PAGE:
Italian artist’s ‘Human Forms’ reopen a long-closed Beit Guvrin cave
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Italian artist’s ‘Human Forms’ reopen a long-closed Beit Guvrin cave

Ivo Bisignano sought a different kind of museum to exhibit his collection of sculptures and video art

Jessica Steinberg covers the Sabra scene from south to north and back to the center.

  • The 'Human Forms' sculptures created by artist Ivo Bisignano at the Beit Guvrin National Park, open until November 1, 2020 (Courtesy Ivo Bisignano)
    The 'Human Forms' sculptures created by artist Ivo Bisignano at the Beit Guvrin National Park, open until November 1, 2020 (Courtesy Ivo Bisignano)
  • Shadows created from the 'Human Forms' sculptures by artist Ivo Bisignano at the Beit Guvrin National Park, open until November 1, 2020 (Courtesy Ivo Bisignano)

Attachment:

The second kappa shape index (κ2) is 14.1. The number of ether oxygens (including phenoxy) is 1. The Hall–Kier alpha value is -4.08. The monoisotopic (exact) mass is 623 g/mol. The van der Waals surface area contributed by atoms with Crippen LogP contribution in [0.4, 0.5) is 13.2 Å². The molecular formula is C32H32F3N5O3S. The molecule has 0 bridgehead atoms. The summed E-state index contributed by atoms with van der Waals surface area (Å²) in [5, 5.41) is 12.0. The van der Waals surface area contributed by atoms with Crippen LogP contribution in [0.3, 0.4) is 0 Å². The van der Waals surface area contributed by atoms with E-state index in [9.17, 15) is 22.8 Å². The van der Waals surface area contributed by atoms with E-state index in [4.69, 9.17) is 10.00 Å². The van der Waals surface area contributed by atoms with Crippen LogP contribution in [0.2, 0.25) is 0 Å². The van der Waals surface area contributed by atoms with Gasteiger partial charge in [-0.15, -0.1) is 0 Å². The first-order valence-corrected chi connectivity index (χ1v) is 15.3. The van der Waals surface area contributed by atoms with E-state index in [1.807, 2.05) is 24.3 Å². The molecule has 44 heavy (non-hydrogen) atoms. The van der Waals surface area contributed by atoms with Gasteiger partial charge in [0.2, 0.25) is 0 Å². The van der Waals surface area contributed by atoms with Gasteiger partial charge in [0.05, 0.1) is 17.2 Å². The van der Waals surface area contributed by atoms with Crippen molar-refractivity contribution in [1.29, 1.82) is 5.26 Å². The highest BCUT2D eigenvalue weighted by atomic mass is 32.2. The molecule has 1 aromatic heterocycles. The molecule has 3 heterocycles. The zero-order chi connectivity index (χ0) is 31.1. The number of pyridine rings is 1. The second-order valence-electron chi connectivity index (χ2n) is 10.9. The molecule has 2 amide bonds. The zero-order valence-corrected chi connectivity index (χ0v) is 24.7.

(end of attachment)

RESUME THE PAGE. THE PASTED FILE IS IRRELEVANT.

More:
Shadows created from the 'Human Forms' sculptures by artist Ivo Bisignano at the Beit Guvrin National Park, open until November 1, 2020 (Courtesy Ivo Bisignano)
  • One of the 'Human Forms' sculptures and video art images created by artist Ivo Bisignano at the Beit Guvrin National Park, open until November 1, 2020 (Courtesy Ivo Bisignano)
    One of the 'Human Forms' sculptures and video art images created by artist Ivo Bisignano at the Beit Guvrin National Park, open until November 1, 2020 (Courtesy Ivo Bisignano)
  • Some of the 'Human Forms' sculptures created by artist Ivo Bisignano at the Beit Guvrin National Park, open until November 1, 2020 (Courtesy Ivo Bisignano)
    Some of the 'Human Forms' sculptures created by artist Ivo Bisignano at the Beit Guvrin National Park, open until November 1, 2020 (Courtesy Ivo Bisignano)
  • One of the 'Human Forms' sculptures and video art images created by artist Ivo Bisignano at the Beit Guvrin National Park, open until November 1, 2020 (Courtesy Ivo Bisignano)
    One of the 'Human Forms' sculptures and video art images created by artist Ivo Bisignano at the Beit Guvrin National Park, open until November 1, 2020 (Courtesy Ivo Bisignano)